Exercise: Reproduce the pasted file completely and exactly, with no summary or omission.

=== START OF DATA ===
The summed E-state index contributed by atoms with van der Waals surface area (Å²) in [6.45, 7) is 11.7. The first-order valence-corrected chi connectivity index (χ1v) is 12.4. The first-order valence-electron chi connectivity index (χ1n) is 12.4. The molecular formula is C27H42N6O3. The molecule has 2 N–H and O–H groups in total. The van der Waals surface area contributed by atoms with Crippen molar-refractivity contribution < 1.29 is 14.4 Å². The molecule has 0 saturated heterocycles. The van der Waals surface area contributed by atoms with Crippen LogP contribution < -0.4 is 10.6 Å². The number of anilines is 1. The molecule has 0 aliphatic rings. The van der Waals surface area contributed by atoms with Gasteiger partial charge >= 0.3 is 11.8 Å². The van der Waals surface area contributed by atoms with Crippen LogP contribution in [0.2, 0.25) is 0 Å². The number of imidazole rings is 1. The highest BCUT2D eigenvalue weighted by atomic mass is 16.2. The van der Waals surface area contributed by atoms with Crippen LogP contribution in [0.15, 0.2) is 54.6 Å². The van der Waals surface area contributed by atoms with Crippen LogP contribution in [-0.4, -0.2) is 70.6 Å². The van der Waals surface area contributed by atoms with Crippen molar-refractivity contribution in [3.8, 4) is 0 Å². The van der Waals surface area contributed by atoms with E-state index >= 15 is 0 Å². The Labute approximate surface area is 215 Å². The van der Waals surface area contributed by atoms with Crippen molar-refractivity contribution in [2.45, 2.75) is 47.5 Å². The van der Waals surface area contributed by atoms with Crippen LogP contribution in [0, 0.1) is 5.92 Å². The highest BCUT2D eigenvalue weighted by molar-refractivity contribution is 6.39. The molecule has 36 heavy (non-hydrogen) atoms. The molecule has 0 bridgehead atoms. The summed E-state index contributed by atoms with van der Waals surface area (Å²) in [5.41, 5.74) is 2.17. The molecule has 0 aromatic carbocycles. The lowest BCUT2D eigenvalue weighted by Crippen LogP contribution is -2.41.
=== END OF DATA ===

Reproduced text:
The summed E-state index contributed by atoms with van der Waals surface area (Å²) in [6.45, 7) is 11.7. The first-order valence-corrected chi connectivity index (χ1v) is 12.4. The first-order valence-electron chi connectivity index (χ1n) is 12.4. The molecular formula is C27H42N6O3. The molecule has 2 N–H and O–H groups in total. The van der Waals surface area contributed by atoms with Crippen molar-refractivity contribution < 1.29 is 14.4 Å². The molecule has 0 saturated heterocycles. The van der Waals surface area contributed by atoms with Crippen LogP contribution < -0.4 is 10.6 Å². The number of anilines is 1. The molecule has 0 aliphatic rings. The van der Waals surface area contributed by atoms with Gasteiger partial charge >= 0.3 is 11.8 Å². The van der Waals surface area contributed by atoms with Crippen LogP contribution in [0.2, 0.25) is 0 Å². The number of imidazole rings is 1. The highest BCUT2D eigenvalue weighted by atomic mass is 16.2. The van der Waals surface area contributed by atoms with Crippen LogP contribution in [0.15, 0.2) is 54.6 Å². The van der Waals surface area contributed by atoms with Crippen LogP contribution in [-0.4, -0.2) is 70.6 Å². The van der Waals surface area contributed by atoms with Crippen molar-refractivity contribution in [3.8, 4) is 0 Å². The van der Waals surface area contributed by atoms with E-state index >= 15 is 0 Å². The Labute approximate surface area is 215 Å². The van der Waals surface area contributed by atoms with Crippen molar-refractivity contribution in [2.45, 2.75) is 47.5 Å². The van der Waals surface area contributed by atoms with Crippen LogP contribution in [0, 0.1) is 5.92 Å². The highest BCUT2D eigenvalue weighted by molar-refractivity contribution is 6.39. The molecule has 36 heavy (non-hydrogen) atoms. The molecule has 0 bridgehead atoms. The summed E-state index contributed by atoms with van der Waals surface area (Å²) in [5.41, 5.74) is 2.17. The molecule has 0 aromatic carbocycles. The lowest BCUT2D eigenvalue weighted by Crippen LogP contribution is -2.41.